Since then, the Buccaneers have dropped four of their past five and are coming off a 38-10 drubbing at Dallas on Thanksgiving Day. For the first time in his career, he is hearing criticism from fans and media. Making things more difficult was the news Monday that Buccaneers management gave a two-year contract extension to Simms, a sign that the team views Simms as its long-term quarterback.
"It's tough," Gradkowski said. "This is the first time I've ever been through anything like this. In college, I never lost more than two in a row. It's definitely something that's hard to deal with. But I go back to something that I learned a long time ago: tough times don't last, tough people do."
Through it all, the Gradkowski family is trying to enjoy this special time as much as possible. Bruce Gradkowski Sr. was in attendance for every one of his son's games except for the Dallas defeat. His mother, Debbie, has been to all of the Buccaneers' home games.
Sunday, hundreds of friends and family members will descend on Heinz Field to watch "Brucey" face his hometown team. Debbie Gradkowski is cooking an Italian feast Saturday night. She is hoping Bruce and a few of his teammates show up. If not, the stuffed shells and grilled chicken breast will be served at the tailgate party the family will attend Sunday morning and early afternoon before the 4:15 kickoff. Bruce Sr. has printed special T-shirts for family members to wear.
Gradkowski talks with his parents every day. If he doesn't call home, his mom calls to check in on him. It is through those conversations that he realizes how special a time this is for him and his family. During the daily grind of practice, meetings and other football obligations, Gradkowski has little time to think about his life.
"I'm so focused on what I have to do that I don't see it sometimes," he said. "Then I'll talk to my dad and I'll sit back and think how awesome this is for them. They'll ask me stuff like, 'Did you talk to Drew Brees after the game? Did you talk to Randle El?' Little stuff like that they think is cool. I try to take the time to understand how interested they are."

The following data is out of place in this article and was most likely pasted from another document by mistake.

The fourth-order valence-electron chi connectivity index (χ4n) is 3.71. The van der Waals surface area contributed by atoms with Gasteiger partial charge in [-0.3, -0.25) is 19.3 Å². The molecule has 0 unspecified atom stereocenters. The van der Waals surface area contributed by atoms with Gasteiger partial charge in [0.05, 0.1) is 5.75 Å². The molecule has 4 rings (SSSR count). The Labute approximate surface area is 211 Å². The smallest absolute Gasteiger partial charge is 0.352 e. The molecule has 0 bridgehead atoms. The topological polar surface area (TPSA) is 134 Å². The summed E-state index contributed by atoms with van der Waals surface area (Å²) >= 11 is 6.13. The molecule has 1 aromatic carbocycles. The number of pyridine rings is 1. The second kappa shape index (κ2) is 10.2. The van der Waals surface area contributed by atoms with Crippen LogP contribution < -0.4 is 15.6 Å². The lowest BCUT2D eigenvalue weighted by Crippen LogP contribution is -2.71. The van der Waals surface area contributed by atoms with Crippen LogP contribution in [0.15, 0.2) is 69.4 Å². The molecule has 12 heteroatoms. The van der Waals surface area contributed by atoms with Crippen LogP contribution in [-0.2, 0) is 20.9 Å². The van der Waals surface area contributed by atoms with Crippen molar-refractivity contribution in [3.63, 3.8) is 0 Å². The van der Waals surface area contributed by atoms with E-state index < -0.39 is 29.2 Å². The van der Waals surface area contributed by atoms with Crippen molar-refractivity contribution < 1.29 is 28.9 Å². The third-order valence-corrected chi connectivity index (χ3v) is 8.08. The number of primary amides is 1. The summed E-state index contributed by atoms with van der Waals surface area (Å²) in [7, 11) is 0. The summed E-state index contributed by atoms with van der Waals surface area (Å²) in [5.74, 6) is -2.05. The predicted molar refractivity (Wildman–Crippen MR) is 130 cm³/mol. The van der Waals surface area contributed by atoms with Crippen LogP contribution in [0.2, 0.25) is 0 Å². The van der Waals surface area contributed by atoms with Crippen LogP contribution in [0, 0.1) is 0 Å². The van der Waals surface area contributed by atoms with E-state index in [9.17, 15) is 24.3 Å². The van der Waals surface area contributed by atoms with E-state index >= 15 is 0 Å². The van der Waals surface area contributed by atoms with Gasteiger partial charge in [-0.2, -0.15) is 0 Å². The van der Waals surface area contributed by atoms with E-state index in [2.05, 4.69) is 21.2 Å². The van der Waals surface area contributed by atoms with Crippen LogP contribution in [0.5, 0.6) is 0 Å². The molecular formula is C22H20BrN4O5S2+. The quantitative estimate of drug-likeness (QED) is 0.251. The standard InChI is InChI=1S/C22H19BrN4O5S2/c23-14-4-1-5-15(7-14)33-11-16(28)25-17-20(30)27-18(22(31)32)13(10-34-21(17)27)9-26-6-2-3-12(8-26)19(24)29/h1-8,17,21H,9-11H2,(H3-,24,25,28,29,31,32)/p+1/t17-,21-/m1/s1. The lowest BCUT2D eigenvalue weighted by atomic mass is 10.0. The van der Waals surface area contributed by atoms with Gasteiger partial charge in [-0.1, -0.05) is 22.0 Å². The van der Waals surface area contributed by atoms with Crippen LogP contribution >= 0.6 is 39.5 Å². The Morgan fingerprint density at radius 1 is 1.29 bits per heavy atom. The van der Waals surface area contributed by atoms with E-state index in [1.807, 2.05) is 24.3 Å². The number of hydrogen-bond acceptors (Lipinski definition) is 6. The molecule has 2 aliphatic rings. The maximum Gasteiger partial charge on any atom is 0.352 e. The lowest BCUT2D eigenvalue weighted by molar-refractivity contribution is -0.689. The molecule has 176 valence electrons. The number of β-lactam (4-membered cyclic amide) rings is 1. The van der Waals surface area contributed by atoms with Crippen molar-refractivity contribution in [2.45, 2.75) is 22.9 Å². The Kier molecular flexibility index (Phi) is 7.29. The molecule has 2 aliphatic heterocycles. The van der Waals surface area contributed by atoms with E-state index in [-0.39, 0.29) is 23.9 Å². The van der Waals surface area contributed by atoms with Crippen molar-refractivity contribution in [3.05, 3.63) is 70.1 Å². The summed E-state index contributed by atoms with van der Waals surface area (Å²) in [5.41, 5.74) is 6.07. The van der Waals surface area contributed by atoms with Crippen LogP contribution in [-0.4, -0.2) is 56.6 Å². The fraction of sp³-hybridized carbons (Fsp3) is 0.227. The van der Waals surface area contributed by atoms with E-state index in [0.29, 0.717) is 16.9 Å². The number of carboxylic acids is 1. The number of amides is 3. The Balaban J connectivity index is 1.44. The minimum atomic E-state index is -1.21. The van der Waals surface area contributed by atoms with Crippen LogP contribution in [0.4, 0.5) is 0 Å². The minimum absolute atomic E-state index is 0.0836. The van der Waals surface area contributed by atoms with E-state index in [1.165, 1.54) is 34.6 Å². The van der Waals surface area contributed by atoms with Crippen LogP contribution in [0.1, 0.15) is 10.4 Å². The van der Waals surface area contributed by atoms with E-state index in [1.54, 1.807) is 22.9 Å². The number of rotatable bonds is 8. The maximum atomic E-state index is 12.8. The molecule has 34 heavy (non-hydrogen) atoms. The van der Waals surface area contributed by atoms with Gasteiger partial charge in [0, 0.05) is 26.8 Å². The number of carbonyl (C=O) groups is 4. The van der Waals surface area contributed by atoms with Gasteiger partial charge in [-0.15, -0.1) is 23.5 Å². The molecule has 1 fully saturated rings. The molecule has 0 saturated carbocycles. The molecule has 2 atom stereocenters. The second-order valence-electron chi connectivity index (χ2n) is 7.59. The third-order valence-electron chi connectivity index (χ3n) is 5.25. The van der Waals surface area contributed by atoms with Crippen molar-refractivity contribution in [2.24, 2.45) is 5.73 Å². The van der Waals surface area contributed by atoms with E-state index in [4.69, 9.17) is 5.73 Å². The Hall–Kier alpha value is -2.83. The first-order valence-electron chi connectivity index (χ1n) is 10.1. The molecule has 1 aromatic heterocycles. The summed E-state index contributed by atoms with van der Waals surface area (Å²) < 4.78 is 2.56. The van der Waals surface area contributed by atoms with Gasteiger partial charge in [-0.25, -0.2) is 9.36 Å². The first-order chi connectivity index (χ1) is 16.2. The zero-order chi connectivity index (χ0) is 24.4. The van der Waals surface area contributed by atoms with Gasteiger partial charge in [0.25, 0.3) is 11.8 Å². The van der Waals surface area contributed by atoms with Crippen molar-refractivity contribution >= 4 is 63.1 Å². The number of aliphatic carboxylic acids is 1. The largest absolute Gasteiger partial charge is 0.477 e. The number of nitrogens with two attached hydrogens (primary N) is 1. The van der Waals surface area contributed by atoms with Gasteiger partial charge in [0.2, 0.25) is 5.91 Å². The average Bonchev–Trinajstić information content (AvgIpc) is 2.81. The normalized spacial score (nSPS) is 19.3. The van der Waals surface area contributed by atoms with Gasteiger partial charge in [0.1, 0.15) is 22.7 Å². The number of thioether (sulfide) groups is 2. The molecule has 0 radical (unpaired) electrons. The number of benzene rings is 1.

There have even been a few moments Gradkowski has come to cherish. One of them was talking to Donovan McNabb after the Buccaneers beat the Eagles. The other was last week when he got to spend some time with Drew Bledsoe of the Cowboys.
When Bledsoe told him after the game that he was "going to be a good one" it had some impact. When Gradkowski was growing up, he had a New England No. 11 Bledsoe jersey.
Gradkowski was looking forward to another moment like that Sunday. He was hoping to play against Troy Polamalu and talk with him afterward.
That won't happen, though. Polamalu is out of the game with a knee injury.
"It stinks that he won't be out there," Gradkowski said. "I love watching him play. As a competitor, you want to face the best. On the other hand, he's one guy we won't have to worry about."
In a nutshell, that is Gradkowski's season summed up in one paragraph: A rookie in the NFL caught up trying to win games, all the while trying to enjoy the moment.
The Block News Alliance consists of The Blade and the Pittsburgh Post-Gazette. Ray Fittipaldo is a reporter for the Post-Gazette.